Photography and styling: Kate Richards
How to improve on the time-honoured ritual of a quiet cocktail at day’s end? Indulge in the company of a flock of friendly fowl, says Kate Richards, a Pasadena, California-based artist and lifestyle blogger. Her special mix of original drink recipes liberally garnished with quirky wit have led to a large social media following and recently released book, Drinking with Chickens: Free-Range Cocktails for the Happiest Hour (Running Press, 2020).
Docile poultry pose on laps and in unexpected places in the cheeky photos she posts on Instagram. For this shoot, a favourite hen perches precariously on a stairwell; others roost on benches. But Kate learned early on not to let her small mixed flock free-range into the 112-year-old farmhouse home she shares with husband Jonathon, four dogs, an equal number of cats and an African Grey parrot.
“If you leave a door open, chickens will walk in and take over,” she says. “So we made them their own special compound.” The pampered birds have the run of a tastefully appointed garden at the back of the 7,500-square-foot lot. At night, they retire to the custom chicken coop, to which Kate added an artful facade of colourful horizontal stripes. It serves a practical function as well, keeping them safe from coyotes and other predators.
When the couple bought the house 12 years ago, it was a foreclosure property in dilapidated condition. But Kate could see potential for the suburban backyard farm of her dreams. Having grown up on one with “every type of domesticated animal except chickens,” she had always longed for a flock to call her own. At the time, she was unaware there might be zoning restrictions. Fortunately, backyard chickens are allowed in the couple’s area.
They tackled the renovation of the 1,250-square-foot home themselves with occasional assistance from a contractor friend. The project was completed in stages over six years, during which time they lived onsite. The top or main floor, which lies at street level due to the lot’s sharp slope in the back, came first.
The home’s interior was gutted to create an open-concept layout. The living and dining areas lie off the front door with the kitchen beyond, as well as a guest powder room and the main bedroom and bath. Two additional bedrooms and a full bathroom are on the lower level that lets onto the back garden.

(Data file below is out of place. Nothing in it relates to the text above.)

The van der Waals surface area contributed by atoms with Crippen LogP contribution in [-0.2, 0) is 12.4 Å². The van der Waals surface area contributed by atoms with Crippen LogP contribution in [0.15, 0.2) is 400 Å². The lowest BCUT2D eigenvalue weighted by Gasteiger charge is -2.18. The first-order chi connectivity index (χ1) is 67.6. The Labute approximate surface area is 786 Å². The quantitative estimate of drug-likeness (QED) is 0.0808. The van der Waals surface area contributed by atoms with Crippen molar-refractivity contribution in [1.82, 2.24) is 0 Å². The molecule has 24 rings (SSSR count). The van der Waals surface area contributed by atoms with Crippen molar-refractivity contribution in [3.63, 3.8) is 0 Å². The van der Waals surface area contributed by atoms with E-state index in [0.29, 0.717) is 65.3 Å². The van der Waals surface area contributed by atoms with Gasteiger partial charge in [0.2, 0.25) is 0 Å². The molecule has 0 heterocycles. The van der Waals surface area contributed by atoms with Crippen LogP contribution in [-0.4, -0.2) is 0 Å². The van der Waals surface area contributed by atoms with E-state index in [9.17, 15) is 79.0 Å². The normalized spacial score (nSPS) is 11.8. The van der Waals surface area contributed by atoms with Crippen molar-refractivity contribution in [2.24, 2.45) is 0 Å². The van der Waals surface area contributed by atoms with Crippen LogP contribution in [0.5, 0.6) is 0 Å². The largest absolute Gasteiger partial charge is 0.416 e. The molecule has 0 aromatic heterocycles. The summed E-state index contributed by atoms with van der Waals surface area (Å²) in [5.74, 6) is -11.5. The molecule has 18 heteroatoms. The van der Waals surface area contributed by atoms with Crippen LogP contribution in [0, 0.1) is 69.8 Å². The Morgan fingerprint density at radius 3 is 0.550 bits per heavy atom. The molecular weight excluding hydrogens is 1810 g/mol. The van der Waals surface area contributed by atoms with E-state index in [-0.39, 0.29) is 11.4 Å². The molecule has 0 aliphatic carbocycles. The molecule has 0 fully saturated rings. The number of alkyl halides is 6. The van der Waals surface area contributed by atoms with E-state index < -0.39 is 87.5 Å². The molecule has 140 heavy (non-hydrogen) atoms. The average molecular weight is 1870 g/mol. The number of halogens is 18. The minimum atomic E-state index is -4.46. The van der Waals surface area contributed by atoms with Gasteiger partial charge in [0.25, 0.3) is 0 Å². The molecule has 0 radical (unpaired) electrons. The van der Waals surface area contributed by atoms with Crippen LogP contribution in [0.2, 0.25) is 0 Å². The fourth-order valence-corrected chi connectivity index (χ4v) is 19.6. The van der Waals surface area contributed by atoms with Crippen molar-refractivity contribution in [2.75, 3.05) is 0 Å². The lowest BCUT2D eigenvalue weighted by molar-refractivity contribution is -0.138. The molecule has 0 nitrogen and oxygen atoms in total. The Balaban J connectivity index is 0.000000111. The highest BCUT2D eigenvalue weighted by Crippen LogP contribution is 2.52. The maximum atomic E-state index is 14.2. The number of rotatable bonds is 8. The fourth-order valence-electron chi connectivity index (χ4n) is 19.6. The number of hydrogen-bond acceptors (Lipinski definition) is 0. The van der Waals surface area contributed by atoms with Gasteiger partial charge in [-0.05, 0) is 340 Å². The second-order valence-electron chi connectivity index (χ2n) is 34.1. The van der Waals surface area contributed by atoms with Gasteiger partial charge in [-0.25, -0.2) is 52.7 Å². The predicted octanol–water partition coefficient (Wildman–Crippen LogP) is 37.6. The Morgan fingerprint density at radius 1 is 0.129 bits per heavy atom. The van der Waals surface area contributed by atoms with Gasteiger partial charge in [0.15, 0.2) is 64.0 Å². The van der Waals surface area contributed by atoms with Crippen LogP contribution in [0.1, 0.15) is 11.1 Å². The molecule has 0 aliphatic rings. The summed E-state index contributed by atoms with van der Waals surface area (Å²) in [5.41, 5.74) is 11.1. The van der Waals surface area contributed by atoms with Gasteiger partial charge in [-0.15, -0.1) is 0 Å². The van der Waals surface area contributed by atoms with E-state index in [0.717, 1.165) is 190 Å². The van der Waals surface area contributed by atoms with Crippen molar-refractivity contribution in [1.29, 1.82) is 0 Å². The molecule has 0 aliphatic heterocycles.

Once the bones were in place, Kate then turned an eye to the decor. “It’s all me,” she says. “My decorating style has been called modern farmhouse, but I prefer ‘farmhouse quirk’ or maybe ‘adjacent.’” Shiplap, a mainstay of the look, does cover the vaulted ceilings on the main floor and one wall of the main bedroom. But she made the choice before it was a trend and on the advice of her father, a former Navy man and current weekend sailor.
She also likes “things that are brightly coloured and make me laugh.” As a backdrop for them, Kate painted most walls a warm white with the occasional accent wall in an urbane shade of grey. She then adds accessories in her favourite shades of vibrant red-orange or coral. Both the home’s back doors and several items of furniture are painted vermillion, including an antique dresser her grandfather made. The colours also predominate in the paint and patinated-metal mixed-media art she creates. Many of her works hang throughout the house.
As well, she commissioned some large-scale chicken portraits in mixed media on wood from artist and friend Emily Reid. And one wall in the outdoor bar area is adorned with a puckish hot-pink neon chicken sign designed by Kate. Chicken-themed thrift store purchases can also be found. “When you walk in, you know the crazy chicken lady lives here. They’ve invaded my decor,” Kate says.
Much as she loves the kitchen that dominates the main-floor layout, in retrospect, she thinks that less space should have been devoted to it. Since neither is big on cooking, Kate and Jonathon tend to spend more time outdoors in the lower-level bar area and the garden beyond. Pre-pandemic, they would entertain groups of friends or family on the elevated deck off the kitchen. There, a large dining table seats eight people comfortably, and the spacious sectional piled with pillows has seen many a happy hour.
“That changed during lockdown, of course,” she says. “My husband is a television editor and now works from home for the first time in his career. Our garden and chickens have been sanity savers.” Kate has always found it very soothing to sit and watch the flock “just chickening around.” She thinks that her social media platform took off so quickly because many other chicken owners do, too. They also share her belief that the experience is that much better with a good cocktail in hand.
“My home is about what makes me happy, and chickens have always been part of it,” Kate says. “They provide the organic fertilizer in which I grow the ingredients for my cocktails, and I often use their eggs in drinks. And they are the happy-hour entertainment.” •
Originally published in the Autumn 2020 issue.
Drinking with Chickens